While everybody talked about the peaceful protests shown by teams around the NFL, the theme that kind of went under the radar on Sunday was how many prohibitive favorites went down to underdogs in the early games. I want to take a look at how those five teams overcame the odds and came up with the Ws. Here we go:
Jaguars win 44:7 against Ravens (London)
This NFL Sunday started early with the Jaguars – Ravens game in London. The Jags certainly had an advantage, hosting their fifth game in a row in England’s capital. They knew how to deal with the jetlag, they knew their hotel, Wembley stadium and the turf, but that’s no excuse. The Ravens just didn’t look like they were ready to play. The London, ehm Jacksonville Jaguars dominated the line of scrimmage on both sides of the ball. Defensively they pressed Baltimore’s wideouts with their premiere CB duo of Jalen Ramsey and A.J. Bouye, who both caught two of Joe Flacco’s eight “completions”, if you want to call them that way. I don’t even want to go further into detail about what went wrong with Baltimore’s offense – 186 net yards and three turnovers just don’t get it done. The stats even looked better in the end than they should have and B-More didn’t even deserve that late TD toss by their back-up QB. Jacksonville on the other hand established the ground game early on and then came back with play-action to hit the Ravens over the top with Marcedes Lewis, who recorded three touchdowns. Blake Bortles’ completion percentage of 64.5 percent, the four touchdowns and zero picks sound crazy against a Raven defense, that had allowed just 10 points throughout the first two weeks. With the Jags going up 20 to nothing 20 minutes into the game, Baltimore’s D never got into a situation they would have liked, as in them playing with the lead, getting after the quarterback and coming up with some INTs. They had recorded four sacks and five takeaways in both week one and two, but couldn’t get off the field early on and didn’t receive any help from their offense, which couldn’t stay on it.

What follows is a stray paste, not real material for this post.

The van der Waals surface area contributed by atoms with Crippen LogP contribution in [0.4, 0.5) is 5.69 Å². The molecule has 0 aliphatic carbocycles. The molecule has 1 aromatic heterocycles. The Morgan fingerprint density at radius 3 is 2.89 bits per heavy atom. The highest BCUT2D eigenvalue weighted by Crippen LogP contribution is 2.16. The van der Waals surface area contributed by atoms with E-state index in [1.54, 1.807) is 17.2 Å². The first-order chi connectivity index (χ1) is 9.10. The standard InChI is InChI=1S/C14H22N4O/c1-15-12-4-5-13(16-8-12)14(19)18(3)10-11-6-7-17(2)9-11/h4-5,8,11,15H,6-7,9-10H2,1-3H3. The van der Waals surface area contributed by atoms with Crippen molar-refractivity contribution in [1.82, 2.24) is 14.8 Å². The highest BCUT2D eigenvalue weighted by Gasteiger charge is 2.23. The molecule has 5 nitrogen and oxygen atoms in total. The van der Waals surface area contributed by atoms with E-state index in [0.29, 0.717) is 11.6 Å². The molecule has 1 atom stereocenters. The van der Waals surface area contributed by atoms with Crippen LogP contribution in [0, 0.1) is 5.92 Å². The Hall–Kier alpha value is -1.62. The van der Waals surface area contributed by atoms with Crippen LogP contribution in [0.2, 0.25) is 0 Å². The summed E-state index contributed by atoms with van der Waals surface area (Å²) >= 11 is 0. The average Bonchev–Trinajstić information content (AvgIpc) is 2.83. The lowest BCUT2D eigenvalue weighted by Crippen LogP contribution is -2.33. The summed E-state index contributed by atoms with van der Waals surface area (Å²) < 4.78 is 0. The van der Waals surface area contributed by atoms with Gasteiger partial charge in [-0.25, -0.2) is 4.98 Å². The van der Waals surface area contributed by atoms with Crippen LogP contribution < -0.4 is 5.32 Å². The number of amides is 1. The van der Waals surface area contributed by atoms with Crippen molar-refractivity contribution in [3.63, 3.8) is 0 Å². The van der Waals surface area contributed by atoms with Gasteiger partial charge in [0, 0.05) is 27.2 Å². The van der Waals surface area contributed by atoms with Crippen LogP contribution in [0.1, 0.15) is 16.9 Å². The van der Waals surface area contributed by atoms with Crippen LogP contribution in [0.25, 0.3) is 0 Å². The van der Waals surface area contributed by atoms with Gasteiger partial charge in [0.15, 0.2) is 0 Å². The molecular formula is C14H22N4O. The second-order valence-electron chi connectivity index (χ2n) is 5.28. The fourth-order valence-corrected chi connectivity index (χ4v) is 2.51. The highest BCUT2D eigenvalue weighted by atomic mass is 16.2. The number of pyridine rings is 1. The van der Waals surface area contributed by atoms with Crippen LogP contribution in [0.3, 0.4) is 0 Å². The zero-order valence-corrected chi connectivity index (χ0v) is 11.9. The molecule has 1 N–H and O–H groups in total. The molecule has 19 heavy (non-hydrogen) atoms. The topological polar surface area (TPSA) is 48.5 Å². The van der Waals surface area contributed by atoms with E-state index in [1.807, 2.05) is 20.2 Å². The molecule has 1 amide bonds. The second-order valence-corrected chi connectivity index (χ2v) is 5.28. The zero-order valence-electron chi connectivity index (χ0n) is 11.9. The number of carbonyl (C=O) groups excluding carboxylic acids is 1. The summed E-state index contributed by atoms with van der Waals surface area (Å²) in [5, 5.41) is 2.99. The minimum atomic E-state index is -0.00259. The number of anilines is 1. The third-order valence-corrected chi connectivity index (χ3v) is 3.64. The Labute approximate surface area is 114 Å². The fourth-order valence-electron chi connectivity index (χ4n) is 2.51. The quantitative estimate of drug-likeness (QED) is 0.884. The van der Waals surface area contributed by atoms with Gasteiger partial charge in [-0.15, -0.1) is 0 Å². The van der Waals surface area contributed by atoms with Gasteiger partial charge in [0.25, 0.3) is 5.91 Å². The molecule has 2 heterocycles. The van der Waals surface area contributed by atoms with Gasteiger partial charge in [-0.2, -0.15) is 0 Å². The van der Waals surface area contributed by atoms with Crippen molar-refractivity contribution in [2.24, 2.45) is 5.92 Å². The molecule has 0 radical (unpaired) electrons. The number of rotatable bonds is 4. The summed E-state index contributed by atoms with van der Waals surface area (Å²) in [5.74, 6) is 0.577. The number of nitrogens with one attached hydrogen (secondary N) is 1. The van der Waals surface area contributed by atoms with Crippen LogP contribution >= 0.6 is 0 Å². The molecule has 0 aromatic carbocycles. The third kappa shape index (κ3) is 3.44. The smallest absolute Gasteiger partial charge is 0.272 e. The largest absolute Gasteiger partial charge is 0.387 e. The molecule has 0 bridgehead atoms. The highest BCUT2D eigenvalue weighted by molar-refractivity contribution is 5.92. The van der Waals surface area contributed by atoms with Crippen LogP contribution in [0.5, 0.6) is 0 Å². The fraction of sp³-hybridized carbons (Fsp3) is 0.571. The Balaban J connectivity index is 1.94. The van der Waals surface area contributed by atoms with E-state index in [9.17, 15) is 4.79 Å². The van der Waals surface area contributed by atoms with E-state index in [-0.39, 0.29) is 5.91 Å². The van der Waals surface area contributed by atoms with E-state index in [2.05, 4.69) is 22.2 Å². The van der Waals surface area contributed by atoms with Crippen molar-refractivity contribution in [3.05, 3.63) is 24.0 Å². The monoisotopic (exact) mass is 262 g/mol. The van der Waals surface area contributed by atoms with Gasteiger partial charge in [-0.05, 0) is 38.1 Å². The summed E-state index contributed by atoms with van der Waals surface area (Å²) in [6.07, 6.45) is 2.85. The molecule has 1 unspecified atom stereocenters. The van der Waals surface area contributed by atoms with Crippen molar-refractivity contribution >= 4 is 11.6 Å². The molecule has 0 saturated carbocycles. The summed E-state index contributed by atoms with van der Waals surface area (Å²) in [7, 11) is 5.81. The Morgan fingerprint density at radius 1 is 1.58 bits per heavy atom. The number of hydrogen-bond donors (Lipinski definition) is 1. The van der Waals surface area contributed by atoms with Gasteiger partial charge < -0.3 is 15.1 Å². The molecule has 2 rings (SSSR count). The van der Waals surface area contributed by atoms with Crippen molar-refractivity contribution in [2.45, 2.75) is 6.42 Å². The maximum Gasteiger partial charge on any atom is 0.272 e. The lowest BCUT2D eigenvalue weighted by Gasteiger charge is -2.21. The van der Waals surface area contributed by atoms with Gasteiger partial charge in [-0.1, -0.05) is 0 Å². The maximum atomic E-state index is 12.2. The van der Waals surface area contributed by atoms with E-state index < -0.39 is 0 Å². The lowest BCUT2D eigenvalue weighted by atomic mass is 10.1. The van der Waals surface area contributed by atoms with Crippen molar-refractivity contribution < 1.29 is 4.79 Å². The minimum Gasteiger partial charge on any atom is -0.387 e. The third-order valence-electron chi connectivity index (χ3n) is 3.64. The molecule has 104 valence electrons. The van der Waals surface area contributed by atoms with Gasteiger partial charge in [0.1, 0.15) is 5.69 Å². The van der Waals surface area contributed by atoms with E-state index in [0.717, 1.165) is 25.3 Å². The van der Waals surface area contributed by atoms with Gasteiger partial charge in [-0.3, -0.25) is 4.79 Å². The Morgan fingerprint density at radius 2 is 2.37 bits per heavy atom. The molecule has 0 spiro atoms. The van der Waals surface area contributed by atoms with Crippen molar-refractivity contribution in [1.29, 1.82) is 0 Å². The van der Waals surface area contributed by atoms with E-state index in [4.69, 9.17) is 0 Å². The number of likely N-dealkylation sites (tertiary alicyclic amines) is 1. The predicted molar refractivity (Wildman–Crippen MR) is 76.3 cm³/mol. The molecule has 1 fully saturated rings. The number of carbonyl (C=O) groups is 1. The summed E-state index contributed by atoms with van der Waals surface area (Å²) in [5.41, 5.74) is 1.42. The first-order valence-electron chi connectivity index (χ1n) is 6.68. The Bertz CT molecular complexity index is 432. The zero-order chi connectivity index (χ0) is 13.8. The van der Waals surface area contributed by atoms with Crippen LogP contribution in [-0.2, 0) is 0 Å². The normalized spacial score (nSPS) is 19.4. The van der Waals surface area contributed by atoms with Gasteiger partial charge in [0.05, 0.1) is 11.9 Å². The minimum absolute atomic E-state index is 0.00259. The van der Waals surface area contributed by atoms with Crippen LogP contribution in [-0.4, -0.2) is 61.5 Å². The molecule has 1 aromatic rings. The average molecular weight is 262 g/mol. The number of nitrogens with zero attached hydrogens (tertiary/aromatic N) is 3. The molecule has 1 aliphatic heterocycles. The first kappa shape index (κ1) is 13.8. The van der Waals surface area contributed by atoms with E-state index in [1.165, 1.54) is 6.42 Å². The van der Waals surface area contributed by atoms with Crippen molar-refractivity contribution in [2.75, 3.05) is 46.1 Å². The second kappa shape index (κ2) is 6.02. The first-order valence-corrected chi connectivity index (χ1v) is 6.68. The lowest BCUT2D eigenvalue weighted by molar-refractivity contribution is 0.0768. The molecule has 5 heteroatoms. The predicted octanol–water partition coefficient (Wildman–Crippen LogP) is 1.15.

Bills win 26:16 against Broncos
The Bills absolutely dominated the edges defensively against Denver’s weakness at the tackle spots. They worked in a lot of slants and stunts up front in combination with bringing linebackers and safeties towards the line of scrimmage to not show who will come. That way they chased Trevor Siemian around and filled up all the holes in the ground game, which was non-existent outside of one big run for C.J. Anderson and a couple of Jamaal Charles scampers. Coverage-wise they took a page out of the Denver playbook early on by manning up against some really good receivers with their new cornerback-duo of rookie Tre’Davious White and E.J. Gaines, who they acquired in the Sammy Watkins-trade with the Rams. Those two guys were schooled a bit by their opponents, but also won the battle many times as the game went along, including both of them coming up with an INT. What really stood out to me about Buffalo defense was how well they tackled underneath when going to more of a zone-scheme. The Bills rushing attack wasn’t really what we’re used to, but it served a purpose, as Tyrod Taylor was incredibly effective off play-action throughout the game, booting to the outside with the option to take off. He showed off his big-time mobility on multiple occasions, spinning away from traffic and avoiding negative plays. There wasn’t really a way the Bills could have lit up the No Fly Zone, but they took what was given to them and kept drives moving. Shady’s stat line of 14 rushes for 21 yards is far from impressive, but he made some crucial plays in the passing game, where the defense had him squared up and he just danced, the way only he can do, to gain a new first down.
Saints win 34:13 against Panthers